Mrs. Burkholder’s

Mrs. Burkholder ran a kindergarten in her basement, a mile’s drive from our house, but only a couple of hundred yards if you took the back way through the fields. I was able to walk there by myself in the morning because my father, with his sickle bar, had cut me a path through the tall grass in Mr. Paoletti’s field. Whether it was fall or spring I cannot tell you now, but the path was straight, very long, and the grass on each side of me was as tall as I was.

One day at kindergarten, probably in an effort to impress Peggy Lindsey, I raised my hand to answer Mrs. Burkholder’s question, even though I did not know the answer. I hadn’t any idea what the word on the card she held up meant. And I will never forget my embarrassment when I could not tell her that the word was ”big”.

There was another large farmer’s field in back of Mrs. Burkholder’s and Mr. Paoletti’s. One day a plane landed or crash-landed back there. It was a big Navy plane with a propeller in front. We children were allowed to rush out of the basement to see. The grinning pilot in his leather helmet and flying straps was walking away from his Navy blue plane, sitting on its belly in the field, towards us. He asked Mrs. Burkholder if he could use the telephone.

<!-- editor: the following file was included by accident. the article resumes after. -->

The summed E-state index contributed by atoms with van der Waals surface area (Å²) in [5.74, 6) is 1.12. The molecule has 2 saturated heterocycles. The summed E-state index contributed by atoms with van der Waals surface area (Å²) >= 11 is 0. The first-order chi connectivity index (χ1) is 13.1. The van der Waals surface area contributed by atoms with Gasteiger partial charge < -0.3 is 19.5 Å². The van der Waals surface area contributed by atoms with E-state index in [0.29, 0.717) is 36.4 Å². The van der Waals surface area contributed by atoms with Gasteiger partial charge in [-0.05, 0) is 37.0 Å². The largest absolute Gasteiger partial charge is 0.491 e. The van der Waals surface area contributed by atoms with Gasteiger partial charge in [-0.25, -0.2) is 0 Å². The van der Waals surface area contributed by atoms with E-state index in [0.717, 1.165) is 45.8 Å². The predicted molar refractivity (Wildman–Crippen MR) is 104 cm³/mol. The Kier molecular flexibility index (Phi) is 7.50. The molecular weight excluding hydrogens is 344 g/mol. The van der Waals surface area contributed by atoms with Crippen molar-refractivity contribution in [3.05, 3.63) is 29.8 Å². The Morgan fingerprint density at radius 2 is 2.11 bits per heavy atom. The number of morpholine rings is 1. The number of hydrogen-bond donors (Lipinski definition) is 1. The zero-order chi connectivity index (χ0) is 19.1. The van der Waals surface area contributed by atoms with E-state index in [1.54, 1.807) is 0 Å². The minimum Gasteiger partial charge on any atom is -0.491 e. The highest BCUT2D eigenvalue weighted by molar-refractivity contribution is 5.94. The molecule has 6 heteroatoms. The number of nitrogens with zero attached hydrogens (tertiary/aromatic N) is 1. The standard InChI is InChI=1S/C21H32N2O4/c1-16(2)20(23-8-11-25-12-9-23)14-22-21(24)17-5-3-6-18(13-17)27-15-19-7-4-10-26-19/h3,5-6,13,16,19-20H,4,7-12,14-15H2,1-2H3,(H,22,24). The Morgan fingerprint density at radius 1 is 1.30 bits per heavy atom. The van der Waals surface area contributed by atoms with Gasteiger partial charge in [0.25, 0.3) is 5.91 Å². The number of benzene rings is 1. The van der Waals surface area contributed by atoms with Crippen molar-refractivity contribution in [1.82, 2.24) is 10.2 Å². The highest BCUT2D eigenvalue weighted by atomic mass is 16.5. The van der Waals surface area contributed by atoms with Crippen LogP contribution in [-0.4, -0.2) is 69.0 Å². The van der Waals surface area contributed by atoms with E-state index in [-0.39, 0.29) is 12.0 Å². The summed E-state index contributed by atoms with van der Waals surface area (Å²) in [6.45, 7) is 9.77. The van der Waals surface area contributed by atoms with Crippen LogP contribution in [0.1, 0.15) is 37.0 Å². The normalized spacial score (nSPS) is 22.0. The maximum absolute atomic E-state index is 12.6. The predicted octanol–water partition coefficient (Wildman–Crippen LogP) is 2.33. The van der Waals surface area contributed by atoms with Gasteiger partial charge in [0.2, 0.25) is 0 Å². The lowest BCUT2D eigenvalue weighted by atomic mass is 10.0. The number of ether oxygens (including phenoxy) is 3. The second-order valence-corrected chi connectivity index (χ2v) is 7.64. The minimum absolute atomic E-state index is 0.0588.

One comment

  1. I went to Mrs. Burkholder’s kindergarten one year when Bill was still going. We’d go along the grass path together. There was an electric fence between Burkholders and Paolettis. Bill — ever the curious scientist — took long stems of grass and touched the wire, experimenting to see when he would get a shock. He got other kids to try also.

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